Looking Forward: Woods Institute becoming part of Stanford's new school focused on climate and sustainability
Recent major winter storms across Texas and the Gulf States led to devastating human and economic impacts. The storms resulted in a series of unimaginable and cascading events that began with unseasonably cold temperatures and snowfall. Within days, the storms had disrupted major infrastructure systems including electricity, gas, water, and food supplies and caused significant water and other damages to businesses and residences. Similar to the pandemic, the severity of these impacts also highlighted stark differences between communities and locations.
The Stanford Woods Institute for the Environment convened an online conversation that addressed the causes and consequences of this cascade of failures. A distinguished group of scholars and activists with expertise in environmental justice, adaptation planning, grid engineering, and climate and energy policy discussed a range of topics including the relevance for infrastructure and disaster risk reduction in the future; who pays and manages costs; adaptation and resiliency planning; and lessons about interactions with inequality and racism. Key takeaways from this conversation include:
Infrastructure and Disaster Risk Reduction
Infrastructure planning should be integrated, interconnected, holistic, cost-effective and forward- thinking. Critical bottlenecks in systems should be targeted as priorities and projections that are no longer relevant due to climate change effects should no longer be relied upon. Sarah Fletcher, assistant professor of Civil and Environmental Engineering at Stanford, provided an example of the 100-year flood maps no longer providing reliable guidance for future planning. Systems and grids will fail, however, planning for cascading interactions and modeling emergency scenarios (wildfires, hurricanes, earthquakes, etc.) from the bottom up would improve resilience and help lessen the shocks particularly in frontline communities. Redundancies are also critical components in any system and future capacity should be considered along with sufficient margins. According to Arun Majumdar, professor of Mechanical Engineering at Stanford and former director of the Advanced Research Projects Agency - Energy (ARPA-E) at the U.S. Department of Energy, the climate-induced weather extremes we will have but cannot predict will force us to think of measures that take into account the potential for cascading failures such as happened in Texas.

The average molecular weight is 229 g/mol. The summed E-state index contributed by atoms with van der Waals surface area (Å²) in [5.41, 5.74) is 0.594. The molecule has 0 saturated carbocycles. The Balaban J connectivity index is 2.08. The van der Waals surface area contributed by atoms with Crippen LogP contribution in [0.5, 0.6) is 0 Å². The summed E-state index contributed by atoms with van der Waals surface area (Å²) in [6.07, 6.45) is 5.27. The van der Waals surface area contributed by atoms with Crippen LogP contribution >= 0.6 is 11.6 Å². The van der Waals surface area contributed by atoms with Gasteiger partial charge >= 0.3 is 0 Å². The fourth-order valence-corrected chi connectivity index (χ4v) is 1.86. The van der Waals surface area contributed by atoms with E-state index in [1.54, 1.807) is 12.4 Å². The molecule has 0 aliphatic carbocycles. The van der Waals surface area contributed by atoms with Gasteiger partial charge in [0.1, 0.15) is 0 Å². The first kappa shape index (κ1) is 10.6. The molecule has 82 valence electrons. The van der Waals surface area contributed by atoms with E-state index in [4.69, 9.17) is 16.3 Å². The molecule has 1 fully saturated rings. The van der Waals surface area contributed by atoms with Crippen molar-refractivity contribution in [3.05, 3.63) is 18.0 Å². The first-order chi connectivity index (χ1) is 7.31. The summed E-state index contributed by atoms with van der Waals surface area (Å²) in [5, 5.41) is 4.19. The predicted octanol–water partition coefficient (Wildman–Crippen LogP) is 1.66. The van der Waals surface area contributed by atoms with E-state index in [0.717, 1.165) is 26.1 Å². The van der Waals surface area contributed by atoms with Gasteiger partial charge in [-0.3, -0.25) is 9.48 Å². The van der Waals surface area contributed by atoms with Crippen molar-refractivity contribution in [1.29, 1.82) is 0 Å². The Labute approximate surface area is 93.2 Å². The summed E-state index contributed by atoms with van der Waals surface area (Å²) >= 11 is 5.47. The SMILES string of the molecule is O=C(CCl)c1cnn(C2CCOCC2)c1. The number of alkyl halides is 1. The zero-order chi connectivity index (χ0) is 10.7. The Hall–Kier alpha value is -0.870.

Increased Infrastructure Investment is Needed – Who Decides on its Design and How do we Pay?
Significant national infrastructure improvements have not been made in 50 years or more. We need new ideas and policies both to increase these types of investments as well as to determine better ways to pay for them. Markets cannot be the only mechanisms to manage or drive the grid, nor can it rely solely on engineering. Michael Wara, Director of the Climate and Energy Policy Program at Stanford, pointed out that Texas uses scarcity pricing for its market that assumes supply will appear to match rising demand. But recent cascading system failures meant that no additional energy could come online so prices remained at the maximum. Regulation may be required to prevent the types of ratepayer billing seen in Texas and to ensure there is fairness and balance for left-behind communities.
Making smart investments up front can help control costs, such as weatherizing pipelines, which is more cost-effective to do before they are built versus retrofitting according to Fletcher. Additional strategies, such as improving energy efficiency through state or national programs (like EnergyStar), would help residents to be more resilient to weather extremes and cut down on overall energy usage plus prevent surges according to Wara.